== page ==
The Royal Commission of Inquiry into Abuse in Care is looking into what happened to children, young people and vulnerable adults while in the care of the State or faith-based institutions, mainly between the years 1950-1999.
The vision for the Royal Commission is:
"Transforming the way we, as a nation, care for children, young people and vulnerable adults in our community."
The Royal Commission is led by a Chair and four Commissioners. They will collect information and undertake investigations over a four-year period and present thier final report to the Governor-General in 2023.
You can read more about the Commission's work, including public hearings and information for survivors, at:
Royal Commission of Inquiry into Abuse in Care website(external link)
Information for survivors, including how to make a claim or request your person records, is available on the Crown Response website(external link)
How the Crown provides records to the Royal Commission is also explained on the Crown Response website(external link)
The Crown response to the Royal Commission
The Royal Commission is independent of government, but the government is committed to helping it succeed. The government's response to the Inquiry and engagement with survivors is based on six key principles:
- Manaakitanga - treating people with compassion, fairness and respect to uphold their mana
- Openness - being open to new ideas and different ways of working
- Transparency - sharing knowledge and information held by the Crown
- Learning - listening to survivors' experiences and Royal Commission findings to improve systems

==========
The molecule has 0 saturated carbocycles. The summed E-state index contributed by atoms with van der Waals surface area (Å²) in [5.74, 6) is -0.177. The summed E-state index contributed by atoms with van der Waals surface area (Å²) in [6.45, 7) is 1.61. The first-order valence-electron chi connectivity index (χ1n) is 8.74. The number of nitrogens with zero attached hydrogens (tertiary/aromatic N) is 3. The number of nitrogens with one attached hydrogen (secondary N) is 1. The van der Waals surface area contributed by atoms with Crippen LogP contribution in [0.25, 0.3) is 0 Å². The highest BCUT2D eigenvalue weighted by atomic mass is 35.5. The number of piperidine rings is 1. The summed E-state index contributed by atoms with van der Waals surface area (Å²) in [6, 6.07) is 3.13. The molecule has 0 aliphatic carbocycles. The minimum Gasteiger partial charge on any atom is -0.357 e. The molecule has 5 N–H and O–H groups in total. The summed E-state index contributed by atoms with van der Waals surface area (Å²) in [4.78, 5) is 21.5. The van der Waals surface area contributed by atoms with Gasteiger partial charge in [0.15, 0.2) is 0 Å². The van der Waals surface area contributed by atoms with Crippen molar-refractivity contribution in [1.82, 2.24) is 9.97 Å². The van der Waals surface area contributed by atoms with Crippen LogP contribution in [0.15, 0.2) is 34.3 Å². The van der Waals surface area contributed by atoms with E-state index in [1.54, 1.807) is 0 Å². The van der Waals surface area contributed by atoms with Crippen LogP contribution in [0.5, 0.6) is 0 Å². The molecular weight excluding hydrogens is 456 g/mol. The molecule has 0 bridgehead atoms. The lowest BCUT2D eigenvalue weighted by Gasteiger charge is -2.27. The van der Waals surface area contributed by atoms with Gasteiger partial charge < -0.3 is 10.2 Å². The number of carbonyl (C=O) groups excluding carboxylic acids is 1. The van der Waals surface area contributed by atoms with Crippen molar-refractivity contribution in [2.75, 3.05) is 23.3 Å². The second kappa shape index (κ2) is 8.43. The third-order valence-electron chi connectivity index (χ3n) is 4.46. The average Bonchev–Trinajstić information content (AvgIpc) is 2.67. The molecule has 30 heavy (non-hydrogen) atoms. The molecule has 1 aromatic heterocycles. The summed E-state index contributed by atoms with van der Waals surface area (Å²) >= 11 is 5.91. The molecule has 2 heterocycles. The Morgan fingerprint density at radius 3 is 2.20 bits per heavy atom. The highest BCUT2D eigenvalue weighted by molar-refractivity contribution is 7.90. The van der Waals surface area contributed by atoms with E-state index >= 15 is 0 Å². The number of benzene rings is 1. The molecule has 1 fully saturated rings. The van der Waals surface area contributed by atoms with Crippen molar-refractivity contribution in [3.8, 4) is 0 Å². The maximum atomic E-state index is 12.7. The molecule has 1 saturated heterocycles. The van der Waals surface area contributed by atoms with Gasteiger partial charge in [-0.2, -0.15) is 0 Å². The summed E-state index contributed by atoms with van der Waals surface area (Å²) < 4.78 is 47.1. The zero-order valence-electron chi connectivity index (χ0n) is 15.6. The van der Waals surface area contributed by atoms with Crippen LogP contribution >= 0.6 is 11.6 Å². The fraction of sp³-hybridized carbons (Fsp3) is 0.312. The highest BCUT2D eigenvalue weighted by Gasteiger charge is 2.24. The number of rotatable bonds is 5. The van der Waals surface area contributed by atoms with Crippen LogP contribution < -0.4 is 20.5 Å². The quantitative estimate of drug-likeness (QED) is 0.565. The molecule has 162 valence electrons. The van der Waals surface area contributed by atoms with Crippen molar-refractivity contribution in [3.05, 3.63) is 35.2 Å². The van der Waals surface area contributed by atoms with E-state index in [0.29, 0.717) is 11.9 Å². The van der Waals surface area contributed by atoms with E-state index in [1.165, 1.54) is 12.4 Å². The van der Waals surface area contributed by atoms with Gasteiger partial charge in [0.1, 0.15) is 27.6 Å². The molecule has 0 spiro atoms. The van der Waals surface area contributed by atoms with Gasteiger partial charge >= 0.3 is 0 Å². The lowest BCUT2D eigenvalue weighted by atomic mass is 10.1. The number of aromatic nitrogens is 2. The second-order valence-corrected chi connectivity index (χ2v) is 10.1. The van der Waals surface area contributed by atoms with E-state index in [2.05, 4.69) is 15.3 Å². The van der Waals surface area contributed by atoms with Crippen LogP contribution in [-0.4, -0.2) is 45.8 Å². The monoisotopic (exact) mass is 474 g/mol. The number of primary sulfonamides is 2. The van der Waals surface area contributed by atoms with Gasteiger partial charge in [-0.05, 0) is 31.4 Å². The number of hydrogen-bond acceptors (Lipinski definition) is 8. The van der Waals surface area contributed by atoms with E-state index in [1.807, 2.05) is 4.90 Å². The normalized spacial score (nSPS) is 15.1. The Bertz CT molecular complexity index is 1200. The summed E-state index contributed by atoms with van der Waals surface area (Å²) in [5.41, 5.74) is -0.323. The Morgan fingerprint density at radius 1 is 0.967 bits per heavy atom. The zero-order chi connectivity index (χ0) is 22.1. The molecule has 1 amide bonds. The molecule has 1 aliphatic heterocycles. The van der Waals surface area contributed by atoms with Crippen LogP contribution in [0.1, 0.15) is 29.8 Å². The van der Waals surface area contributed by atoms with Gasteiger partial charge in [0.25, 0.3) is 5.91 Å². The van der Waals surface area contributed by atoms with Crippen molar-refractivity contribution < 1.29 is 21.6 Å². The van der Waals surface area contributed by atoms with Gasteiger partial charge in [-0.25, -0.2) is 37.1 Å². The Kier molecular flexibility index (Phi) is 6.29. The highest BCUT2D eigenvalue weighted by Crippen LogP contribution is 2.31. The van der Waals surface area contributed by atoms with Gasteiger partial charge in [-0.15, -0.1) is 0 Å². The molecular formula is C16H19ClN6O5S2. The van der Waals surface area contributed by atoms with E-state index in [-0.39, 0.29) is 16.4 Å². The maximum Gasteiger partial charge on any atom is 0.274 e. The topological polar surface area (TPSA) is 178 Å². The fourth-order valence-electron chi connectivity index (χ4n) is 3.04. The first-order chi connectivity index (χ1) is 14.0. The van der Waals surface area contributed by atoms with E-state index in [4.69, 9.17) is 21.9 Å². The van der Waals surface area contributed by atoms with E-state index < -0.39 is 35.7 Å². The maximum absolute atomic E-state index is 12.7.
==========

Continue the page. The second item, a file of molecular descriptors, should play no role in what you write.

- Being joined up - agencies working closely together and taking collective responsibility for acting on Royal Commission recommendations
- Meeting obligations under Te Tiriti o Waitangi - honouring Te Tiriti principles, meeting Crown obligations and building a stronger Māori-Crown relationship
A small Crown Secretariat helps agencies work together and collectively support the Royal Commission.
Read more about the Secretariat and the Crown response to the Abuse in Care Inquiry(external link)
The Crown would like to see the following outcomes from the Royal Commission process:
- survivors are heard, and feel heard
- harm is acknowledged
- the government care system is improved
- this type of harm never happens again
- the experiences of Māori and their impacts are recognised and respected
- the experiences of people with disabilities and their impacts are recognised and respected
The Ministry of Justice
The Ministry of Justice is one of the government agencies working closely to support the Royal Commission. We'll respond to issues and recommendations as they're made so we can learn from the past to better protect children, young people and vulnerable adults.